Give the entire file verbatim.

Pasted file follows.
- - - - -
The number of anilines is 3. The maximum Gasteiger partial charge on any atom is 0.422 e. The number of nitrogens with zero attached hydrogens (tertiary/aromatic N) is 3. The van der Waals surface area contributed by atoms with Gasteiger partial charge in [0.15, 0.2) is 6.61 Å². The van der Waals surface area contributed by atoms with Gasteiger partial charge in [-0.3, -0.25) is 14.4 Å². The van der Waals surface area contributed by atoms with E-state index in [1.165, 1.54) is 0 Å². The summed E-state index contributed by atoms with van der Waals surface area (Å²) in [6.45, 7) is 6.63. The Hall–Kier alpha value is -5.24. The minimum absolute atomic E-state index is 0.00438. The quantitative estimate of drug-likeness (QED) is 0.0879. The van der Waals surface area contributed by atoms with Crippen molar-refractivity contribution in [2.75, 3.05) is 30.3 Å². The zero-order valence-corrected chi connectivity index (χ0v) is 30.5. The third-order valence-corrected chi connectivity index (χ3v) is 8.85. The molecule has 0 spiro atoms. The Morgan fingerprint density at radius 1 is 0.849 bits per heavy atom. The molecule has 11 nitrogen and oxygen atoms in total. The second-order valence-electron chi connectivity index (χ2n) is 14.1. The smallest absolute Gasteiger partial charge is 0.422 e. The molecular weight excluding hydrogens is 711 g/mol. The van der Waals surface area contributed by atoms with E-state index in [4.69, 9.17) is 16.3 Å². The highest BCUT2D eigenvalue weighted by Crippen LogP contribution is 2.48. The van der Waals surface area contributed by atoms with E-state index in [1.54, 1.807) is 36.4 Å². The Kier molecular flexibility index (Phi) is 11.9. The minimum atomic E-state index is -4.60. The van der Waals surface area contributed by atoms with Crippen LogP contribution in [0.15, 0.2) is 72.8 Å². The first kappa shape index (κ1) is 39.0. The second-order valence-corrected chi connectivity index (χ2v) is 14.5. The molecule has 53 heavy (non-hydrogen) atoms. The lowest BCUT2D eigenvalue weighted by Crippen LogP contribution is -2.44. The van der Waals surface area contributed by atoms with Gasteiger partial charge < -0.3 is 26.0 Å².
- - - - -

The number of anilines is 3. The maximum Gasteiger partial charge on any atom is 0.422 e. The number of nitrogens with zero attached hydrogens (tertiary/aromatic N) is 3. The van der Waals surface area contributed by atoms with Gasteiger partial charge in [0.15, 0.2) is 6.61 Å². The van der Waals surface area contributed by atoms with Gasteiger partial charge in [-0.3, -0.25) is 14.4 Å². The van der Waals surface area contributed by atoms with E-state index in [1.165, 1.54) is 0 Å². The summed E-state index contributed by atoms with van der Waals surface area (Å²) in [6.45, 7) is 6.63. The Hall–Kier alpha value is -5.24. The minimum absolute atomic E-state index is 0.00438. The quantitative estimate of drug-likeness (QED) is 0.0879. The van der Waals surface area contributed by atoms with Crippen molar-refractivity contribution in [2.75, 3.05) is 30.3 Å². The zero-order valence-corrected chi connectivity index (χ0v) is 30.5. The third-order valence-corrected chi connectivity index (χ3v) is 8.85. The molecule has 0 spiro atoms. The Morgan fingerprint density at radius 1 is 0.849 bits per heavy atom. The molecule has 11 nitrogen and oxygen atoms in total. The second-order valence-electron chi connectivity index (χ2n) is 14.1. The smallest absolute Gasteiger partial charge is 0.422 e. The molecular weight excluding hydrogens is 711 g/mol. The van der Waals surface area contributed by atoms with E-state index in [4.69, 9.17) is 16.3 Å². The highest BCUT2D eigenvalue weighted by Crippen LogP contribution is 2.48. The van der Waals surface area contributed by atoms with E-state index in [1.54, 1.807) is 36.4 Å². The Kier molecular flexibility index (Phi) is 11.9. The minimum atomic E-state index is -4.60. The van der Waals surface area contributed by atoms with Crippen LogP contribution in [0.15, 0.2) is 72.8 Å². The first kappa shape index (κ1) is 39.0. The second-order valence-corrected chi connectivity index (χ2v) is 14.5. The molecule has 53 heavy (non-hydrogen) atoms. The lowest BCUT2D eigenvalue weighted by Crippen LogP contribution is -2.44. The van der Waals surface area contributed by atoms with Gasteiger partial charge < -0.3 is 26.0 Å².